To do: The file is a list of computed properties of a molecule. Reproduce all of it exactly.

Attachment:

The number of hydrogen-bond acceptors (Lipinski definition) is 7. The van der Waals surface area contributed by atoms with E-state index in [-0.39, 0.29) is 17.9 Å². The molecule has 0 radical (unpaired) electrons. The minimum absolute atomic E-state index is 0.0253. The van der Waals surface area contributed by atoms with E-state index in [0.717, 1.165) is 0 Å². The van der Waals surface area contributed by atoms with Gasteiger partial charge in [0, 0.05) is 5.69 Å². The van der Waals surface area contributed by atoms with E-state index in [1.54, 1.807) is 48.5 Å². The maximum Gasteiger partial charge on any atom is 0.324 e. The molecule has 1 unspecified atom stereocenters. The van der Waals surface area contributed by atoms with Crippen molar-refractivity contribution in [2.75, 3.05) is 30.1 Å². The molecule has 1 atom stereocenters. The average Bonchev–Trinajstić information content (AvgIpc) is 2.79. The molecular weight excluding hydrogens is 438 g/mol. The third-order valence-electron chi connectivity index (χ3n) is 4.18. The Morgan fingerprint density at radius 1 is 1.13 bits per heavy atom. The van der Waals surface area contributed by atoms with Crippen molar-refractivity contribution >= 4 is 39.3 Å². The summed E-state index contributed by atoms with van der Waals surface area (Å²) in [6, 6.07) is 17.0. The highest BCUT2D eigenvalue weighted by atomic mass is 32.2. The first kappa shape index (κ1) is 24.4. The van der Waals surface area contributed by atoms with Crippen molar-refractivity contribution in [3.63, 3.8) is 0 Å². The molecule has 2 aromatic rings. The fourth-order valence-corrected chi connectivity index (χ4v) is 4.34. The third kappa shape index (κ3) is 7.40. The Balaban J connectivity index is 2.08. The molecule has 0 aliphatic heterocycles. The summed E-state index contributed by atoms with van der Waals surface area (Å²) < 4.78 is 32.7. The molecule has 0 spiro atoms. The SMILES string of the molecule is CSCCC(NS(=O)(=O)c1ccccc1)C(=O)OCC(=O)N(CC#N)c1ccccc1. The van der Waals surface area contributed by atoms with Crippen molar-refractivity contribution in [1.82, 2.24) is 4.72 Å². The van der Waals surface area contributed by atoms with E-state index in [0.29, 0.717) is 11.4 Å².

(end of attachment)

The number of hydrogen-bond acceptors (Lipinski definition) is 7. The van der Waals surface area contributed by atoms with E-state index in [-0.39, 0.29) is 17.9 Å². The molecule has 0 radical (unpaired) electrons. The minimum absolute atomic E-state index is 0.0253. The van der Waals surface area contributed by atoms with E-state index in [0.717, 1.165) is 0 Å². The van der Waals surface area contributed by atoms with Gasteiger partial charge in [0, 0.05) is 5.69 Å². The van der Waals surface area contributed by atoms with E-state index in [1.54, 1.807) is 48.5 Å². The maximum Gasteiger partial charge on any atom is 0.324 e. The molecule has 1 unspecified atom stereocenters. The van der Waals surface area contributed by atoms with Crippen molar-refractivity contribution in [2.75, 3.05) is 30.1 Å². The molecule has 1 atom stereocenters. The average Bonchev–Trinajstić information content (AvgIpc) is 2.79. The molecular weight excluding hydrogens is 438 g/mol. The third-order valence-electron chi connectivity index (χ3n) is 4.18. The Morgan fingerprint density at radius 1 is 1.13 bits per heavy atom. The van der Waals surface area contributed by atoms with Crippen molar-refractivity contribution >= 4 is 39.3 Å². The summed E-state index contributed by atoms with van der Waals surface area (Å²) in [6, 6.07) is 17.0. The highest BCUT2D eigenvalue weighted by atomic mass is 32.2. The first kappa shape index (κ1) is 24.4. The van der Waals surface area contributed by atoms with Crippen molar-refractivity contribution in [3.63, 3.8) is 0 Å². The molecule has 2 aromatic rings. The fourth-order valence-corrected chi connectivity index (χ4v) is 4.34. The third kappa shape index (κ3) is 7.40. The Balaban J connectivity index is 2.08. The molecule has 0 aliphatic heterocycles. The summed E-state index contributed by atoms with van der Waals surface area (Å²) < 4.78 is 32.7. The molecule has 0 spiro atoms. The SMILES string of the molecule is CSCCC(NS(=O)(=O)c1ccccc1)C(=O)OCC(=O)N(CC#N)c1ccccc1. The van der Waals surface area contributed by atoms with Crippen molar-refractivity contribution in [1.82, 2.24) is 4.72 Å². The van der Waals surface area contributed by atoms with E-state index in [0.29, 0.717) is 11.4 Å².